MCC supports food production
(MCC Photo/Melissa Hess)

MCC partners with Asansol Burdwan Seva Kendra (ABSK) in the town of Bolpur and surrounding villages to train people in organic worm compost, kitchen gardens to grow vegetables in their homes year round, seed preservation methods, and System of Rice Intensification (SRI) to yield a greater rice crop with less seed. This photo was taken in the village of Domdama.

“…I will not again give your grain to be food for your enemies, but those who garner it shall eat and praise the Lord.” – Isaiah 62:8-9

In February this year, Congress passed a new farm bill which included two major provisions that will make international food aid programs more efficient. The legislation, which Congress is required to re-authorize every five years, is the main instrument through which the U.S. government directs its international food aid programs.

The U.S. has a rich history of providing food assistance to countries experiencing severe food shortages. This history dates back to 1954, when Congress passed the Agricultural Trade Development and Assistance Act. At the time, the U.S. was enjoying big surpluses in agricultural commodities. Therefore, the law enabled the U.S. to send these food surpluses to countries in need.

While U.S. food aid has saved millions of lives around the world, many more lives can be saved with relatively minor changes to the food aid system.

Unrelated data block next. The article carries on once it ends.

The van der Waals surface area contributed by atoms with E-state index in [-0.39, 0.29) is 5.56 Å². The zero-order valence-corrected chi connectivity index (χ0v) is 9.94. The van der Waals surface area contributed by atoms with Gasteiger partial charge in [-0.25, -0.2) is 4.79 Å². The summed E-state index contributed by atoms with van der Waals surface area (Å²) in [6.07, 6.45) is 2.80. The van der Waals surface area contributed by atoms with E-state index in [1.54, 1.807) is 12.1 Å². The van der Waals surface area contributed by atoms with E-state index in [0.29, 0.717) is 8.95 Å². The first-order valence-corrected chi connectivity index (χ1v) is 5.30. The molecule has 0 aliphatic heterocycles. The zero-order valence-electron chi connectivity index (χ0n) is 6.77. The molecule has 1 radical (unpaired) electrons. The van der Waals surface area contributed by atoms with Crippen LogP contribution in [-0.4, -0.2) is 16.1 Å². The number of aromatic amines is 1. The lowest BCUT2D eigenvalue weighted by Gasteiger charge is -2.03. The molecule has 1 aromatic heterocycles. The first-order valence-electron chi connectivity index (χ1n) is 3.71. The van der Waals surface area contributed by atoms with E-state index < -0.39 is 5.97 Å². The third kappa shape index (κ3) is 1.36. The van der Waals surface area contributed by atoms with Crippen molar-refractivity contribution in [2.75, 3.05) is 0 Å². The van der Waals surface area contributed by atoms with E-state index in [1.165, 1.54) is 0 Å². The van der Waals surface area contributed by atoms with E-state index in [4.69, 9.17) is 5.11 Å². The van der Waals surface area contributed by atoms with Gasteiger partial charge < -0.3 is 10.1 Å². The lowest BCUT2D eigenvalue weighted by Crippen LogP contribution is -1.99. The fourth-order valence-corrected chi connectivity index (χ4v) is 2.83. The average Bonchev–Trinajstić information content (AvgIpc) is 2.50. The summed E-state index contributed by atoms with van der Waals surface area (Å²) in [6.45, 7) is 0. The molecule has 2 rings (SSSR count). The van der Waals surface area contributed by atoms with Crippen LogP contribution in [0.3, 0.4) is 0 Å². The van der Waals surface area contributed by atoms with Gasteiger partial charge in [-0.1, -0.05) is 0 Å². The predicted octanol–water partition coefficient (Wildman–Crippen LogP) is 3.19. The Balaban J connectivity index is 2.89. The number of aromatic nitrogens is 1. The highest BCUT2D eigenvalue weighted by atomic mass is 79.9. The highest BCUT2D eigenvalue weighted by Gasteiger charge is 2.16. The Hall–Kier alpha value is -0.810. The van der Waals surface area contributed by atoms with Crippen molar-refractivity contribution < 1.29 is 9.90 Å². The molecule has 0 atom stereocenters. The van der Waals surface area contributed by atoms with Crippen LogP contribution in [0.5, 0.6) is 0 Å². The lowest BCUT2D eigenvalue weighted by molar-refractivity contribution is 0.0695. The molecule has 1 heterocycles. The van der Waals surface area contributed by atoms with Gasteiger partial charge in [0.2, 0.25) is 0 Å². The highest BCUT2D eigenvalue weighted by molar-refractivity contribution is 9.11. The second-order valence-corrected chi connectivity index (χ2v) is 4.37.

The new farm bill authorized up to $80 million per year for purchases of food closer to countries in need. This means that food aid will: (1) cost less to transport because of the shorter distance; (2) arrive sooner; and (3) promote investments in local farmers and economies. In addition, the bill directed the U.S. Department of Agriculture to create a permanent program for local and regional procurement of food.

Furthermore, the bill begins to phase out monetization, a practice in which the U.S. government donates food commodities from the U.S. to non-governmental organizations who then sell the food in-country to raise funds for their development programs. This practice is damaging to local economies because it forces local farmers to compete with food aid commodities that are often cheaper. As a result, local farmers are sometimes discouraged from producing food, creating a cycle of food aid dependency instead of sustainable food production.

Mennonite Central Committee (MCC) works with small scale farmers around the world to improve their food production. MCC also provides emergency food aid in countries experiencing food crises.

Printed with permission from PeaceSigns.